4.9.4 Guidelines for Gas/Vapor Sterilization
National Guidelines for Health-Care Waste Management 40
Gas/vapor sterilization uses gaseous or vaporized chemicals as the
sterilizing agents. Ethylene oxide is the most commonly used agent.
The following guidelines should be included in Gas/Vapor Sterilization:
1. Gas/Vapor Sterilization should be used with caution since it is a
suspected human carcinogen, because ethylene oxide may be
adsorbed on the surface of treated materials, the potential exists
for worker exposure when sterilized materials are handled.
2. Persons involved in Gas/Vapor Sterilization should be trained in
handling techniques to minimize personal exposure to hazards
from infectious wastes and handling of sterilized materials. Some
of these techniques include:
2.1 Use of protective equipment
2.2 Prevention of waste spillage during Gas/Vapor Sterilization
loading and unloading
2.3 Prevention of burns from handling hot containers
2.4 Management of spills
4.9.5 Guidelines for Chemical Disinfection
Chemical disinfection is the preferred treatment for liquid infectious
wastes, but it can also be used in treating solid infectious waste.
The following guidelines should be included in Chemical Disinfection:
1. The following factors should be considered and labeled with
wastes to be treated when using chemical disinfection:
1.1 Type of microorganism
1.2 Type of disinfectant
1.3 Contact time
National Guidelines for Health-Care Waste Management 41
1.4 Other relevant factors such as temperature, pH, mixing
requirements, and the biology of the microorganism
2. Ultimate disposal of chemically treated waste should be in
accordance with Federal and local requirements.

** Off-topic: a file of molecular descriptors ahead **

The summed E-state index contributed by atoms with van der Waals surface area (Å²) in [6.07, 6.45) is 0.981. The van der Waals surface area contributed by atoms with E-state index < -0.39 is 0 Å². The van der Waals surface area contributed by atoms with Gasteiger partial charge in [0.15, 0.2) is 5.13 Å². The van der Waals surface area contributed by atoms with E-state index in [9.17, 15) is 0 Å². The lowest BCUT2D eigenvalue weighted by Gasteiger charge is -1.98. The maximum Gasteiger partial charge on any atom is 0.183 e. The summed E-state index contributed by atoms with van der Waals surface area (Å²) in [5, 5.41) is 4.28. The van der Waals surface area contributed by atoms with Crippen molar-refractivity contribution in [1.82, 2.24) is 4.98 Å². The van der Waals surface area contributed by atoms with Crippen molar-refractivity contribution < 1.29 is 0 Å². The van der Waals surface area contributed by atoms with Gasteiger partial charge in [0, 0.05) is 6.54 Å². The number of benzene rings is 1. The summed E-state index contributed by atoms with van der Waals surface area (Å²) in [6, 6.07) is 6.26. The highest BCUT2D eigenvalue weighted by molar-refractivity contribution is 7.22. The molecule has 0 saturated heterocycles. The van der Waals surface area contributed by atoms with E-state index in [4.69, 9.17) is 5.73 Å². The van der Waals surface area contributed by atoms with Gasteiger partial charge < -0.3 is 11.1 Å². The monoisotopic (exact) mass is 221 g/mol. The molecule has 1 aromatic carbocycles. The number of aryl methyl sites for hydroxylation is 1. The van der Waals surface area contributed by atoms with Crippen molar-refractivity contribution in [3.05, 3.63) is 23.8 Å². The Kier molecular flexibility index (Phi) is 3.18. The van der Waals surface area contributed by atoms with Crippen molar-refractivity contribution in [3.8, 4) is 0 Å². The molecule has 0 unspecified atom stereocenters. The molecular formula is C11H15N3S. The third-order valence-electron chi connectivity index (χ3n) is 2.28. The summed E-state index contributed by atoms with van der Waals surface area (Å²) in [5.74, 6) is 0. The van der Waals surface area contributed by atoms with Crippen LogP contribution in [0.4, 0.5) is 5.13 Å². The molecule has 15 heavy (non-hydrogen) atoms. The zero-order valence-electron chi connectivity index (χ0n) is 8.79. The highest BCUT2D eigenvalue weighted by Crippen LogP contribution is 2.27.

3. Persons involved in Chemical Disinfection should be trained in
handling techniques to minimize personal exposure to hazards
from infectious wastes and handling of sterilized materials. Some
of these techniques include:
3.1 Use of protective equipment
3.2 Infections from exposure to pathogenic organism
3.3 Prevention of waste spillage during Chemical Disinfection
loading and unloading
3.4 Prevention of burns from handling hot containers
3.5 Management of spills
4.9.6 Guidelines for Accidents (emergency) and spillage
The following guidelines should be included in Accidents and spillage:
1. All HCF staff members shall be properly trained and prepared for
emergency response, including procedures for treatment of
injuries, cleanup of the contaminated area and prompt reporting of
all incidents of accidents.
2. The following actions shall be taken:
2.1 Evacuation of the contaminated area if required;
2.2 Decontamination or disinfection, rinsing and wiping dry
with absorbent cloth by personnel wearing adequate
2.3 Decontamination or disinfection of the protective clothing
2.4 Cuts with sharps or needle stick injuries shall be
National Guidelines for Health-Care Waste Management 42
2.5 Accident shall be reported to the infection control
2.6 All cases shall be registered by the management Team of
the HCF and annually reported to the District Health
2.7 It is highly recommended to perform blood tests following
such an injury to ensure that the injured staff has not
been contaminated by any pathogen.
4.10 Guidelines for Ultimate Disposal
The following guidelines should be included in Ultimate Disposal:
1. The recommended types of disposal options in accordance with
the type of HCW are:
1.1 Conventional sewer system for discharge of treated liquids
and grounded solids.
1.2 Landfill disposal of treated solids and incinerator ash.
2. EPA and MoH shall control that only treated infectious wastes are
buried in landfills.
3. Facilities should secure the services of reputable waste handlers
to ensure, to the extent possible, that ultimate disposal of
hazardous wastes is performed according to applicable Federal
and local regulations.